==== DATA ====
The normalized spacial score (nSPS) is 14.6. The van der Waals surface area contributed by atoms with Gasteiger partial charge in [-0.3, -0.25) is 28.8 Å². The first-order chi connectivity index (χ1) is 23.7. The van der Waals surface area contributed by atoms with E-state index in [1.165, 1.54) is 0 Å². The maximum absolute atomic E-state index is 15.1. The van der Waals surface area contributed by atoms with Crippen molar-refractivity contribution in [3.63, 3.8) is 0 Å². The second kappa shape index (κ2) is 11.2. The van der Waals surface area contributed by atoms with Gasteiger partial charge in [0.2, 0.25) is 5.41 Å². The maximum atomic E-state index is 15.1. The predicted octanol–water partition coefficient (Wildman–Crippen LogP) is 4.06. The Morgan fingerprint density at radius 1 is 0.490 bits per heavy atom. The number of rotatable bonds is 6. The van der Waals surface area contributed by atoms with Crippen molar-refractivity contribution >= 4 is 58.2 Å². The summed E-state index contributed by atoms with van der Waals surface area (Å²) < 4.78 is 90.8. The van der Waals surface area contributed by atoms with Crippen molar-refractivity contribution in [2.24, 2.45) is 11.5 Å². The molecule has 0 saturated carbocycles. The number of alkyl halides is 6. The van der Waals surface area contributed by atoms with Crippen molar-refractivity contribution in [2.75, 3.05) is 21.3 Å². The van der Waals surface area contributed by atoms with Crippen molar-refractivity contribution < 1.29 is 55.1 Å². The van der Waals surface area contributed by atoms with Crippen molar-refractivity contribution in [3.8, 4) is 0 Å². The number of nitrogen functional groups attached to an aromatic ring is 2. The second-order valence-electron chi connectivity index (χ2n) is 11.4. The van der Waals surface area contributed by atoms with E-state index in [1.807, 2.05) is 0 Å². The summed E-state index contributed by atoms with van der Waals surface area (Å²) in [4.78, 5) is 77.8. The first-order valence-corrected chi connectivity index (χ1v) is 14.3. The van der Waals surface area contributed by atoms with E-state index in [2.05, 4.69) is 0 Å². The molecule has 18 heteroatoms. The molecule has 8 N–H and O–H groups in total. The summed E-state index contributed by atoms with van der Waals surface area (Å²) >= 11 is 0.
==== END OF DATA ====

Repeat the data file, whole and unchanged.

The normalized spacial score (nSPS) is 14.6. The van der Waals surface area contributed by atoms with Gasteiger partial charge in [-0.3, -0.25) is 28.8 Å². The first-order chi connectivity index (χ1) is 23.7. The van der Waals surface area contributed by atoms with E-state index in [1.165, 1.54) is 0 Å². The maximum absolute atomic E-state index is 15.1. The van der Waals surface area contributed by atoms with Crippen molar-refractivity contribution in [3.63, 3.8) is 0 Å². The second kappa shape index (κ2) is 11.2. The van der Waals surface area contributed by atoms with Gasteiger partial charge in [0.2, 0.25) is 5.41 Å². The maximum atomic E-state index is 15.1. The predicted octanol–water partition coefficient (Wildman–Crippen LogP) is 4.06. The Morgan fingerprint density at radius 1 is 0.490 bits per heavy atom. The number of rotatable bonds is 6. The van der Waals surface area contributed by atoms with Crippen molar-refractivity contribution >= 4 is 58.2 Å². The summed E-state index contributed by atoms with van der Waals surface area (Å²) < 4.78 is 90.8. The van der Waals surface area contributed by atoms with Crippen molar-refractivity contribution in [2.24, 2.45) is 11.5 Å². The molecule has 0 saturated carbocycles. The number of alkyl halides is 6. The van der Waals surface area contributed by atoms with Crippen molar-refractivity contribution in [2.75, 3.05) is 21.3 Å². The van der Waals surface area contributed by atoms with Crippen molar-refractivity contribution < 1.29 is 55.1 Å². The van der Waals surface area contributed by atoms with Crippen molar-refractivity contribution in [3.8, 4) is 0 Å². The number of nitrogen functional groups attached to an aromatic ring is 2. The second-order valence-electron chi connectivity index (χ2n) is 11.4. The van der Waals surface area contributed by atoms with E-state index in [1.807, 2.05) is 0 Å². The summed E-state index contributed by atoms with van der Waals surface area (Å²) in [4.78, 5) is 77.8. The first-order valence-corrected chi connectivity index (χ1v) is 14.3. The van der Waals surface area contributed by atoms with E-state index in [2.05, 4.69) is 0 Å². The molecule has 18 heteroatoms. The molecule has 8 N–H and O–H groups in total. The summed E-state index contributed by atoms with van der Waals surface area (Å²) >= 11 is 0.